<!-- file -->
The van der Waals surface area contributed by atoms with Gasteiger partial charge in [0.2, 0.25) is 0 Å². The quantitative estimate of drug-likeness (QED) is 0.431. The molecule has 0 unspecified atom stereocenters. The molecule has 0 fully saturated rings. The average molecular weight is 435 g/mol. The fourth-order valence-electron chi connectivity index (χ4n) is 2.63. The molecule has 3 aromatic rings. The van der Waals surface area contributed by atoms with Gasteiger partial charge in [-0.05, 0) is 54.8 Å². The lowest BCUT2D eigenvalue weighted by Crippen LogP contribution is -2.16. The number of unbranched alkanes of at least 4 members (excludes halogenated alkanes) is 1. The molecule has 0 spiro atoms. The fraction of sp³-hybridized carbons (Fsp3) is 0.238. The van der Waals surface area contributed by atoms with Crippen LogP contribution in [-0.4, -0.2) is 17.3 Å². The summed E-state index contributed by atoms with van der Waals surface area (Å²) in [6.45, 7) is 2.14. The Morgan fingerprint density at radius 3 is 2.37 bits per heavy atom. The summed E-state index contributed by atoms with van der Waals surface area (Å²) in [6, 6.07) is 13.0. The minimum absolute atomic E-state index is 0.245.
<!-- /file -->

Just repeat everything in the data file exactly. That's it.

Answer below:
The van der Waals surface area contributed by atoms with Gasteiger partial charge in [0.2, 0.25) is 0 Å². The quantitative estimate of drug-likeness (QED) is 0.431. The molecule has 0 unspecified atom stereocenters. The molecule has 0 fully saturated rings. The average molecular weight is 435 g/mol. The fourth-order valence-electron chi connectivity index (χ4n) is 2.63. The molecule has 3 aromatic rings. The van der Waals surface area contributed by atoms with Gasteiger partial charge in [-0.05, 0) is 54.8 Å². The lowest BCUT2D eigenvalue weighted by Crippen LogP contribution is -2.16. The number of unbranched alkanes of at least 4 members (excludes halogenated alkanes) is 1. The molecule has 0 spiro atoms. The fraction of sp³-hybridized carbons (Fsp3) is 0.238. The van der Waals surface area contributed by atoms with Crippen LogP contribution in [-0.4, -0.2) is 17.3 Å². The summed E-state index contributed by atoms with van der Waals surface area (Å²) in [6.45, 7) is 2.14. The Morgan fingerprint density at radius 3 is 2.37 bits per heavy atom. The summed E-state index contributed by atoms with van der Waals surface area (Å²) in [6, 6.07) is 13.0. The minimum absolute atomic E-state index is 0.245.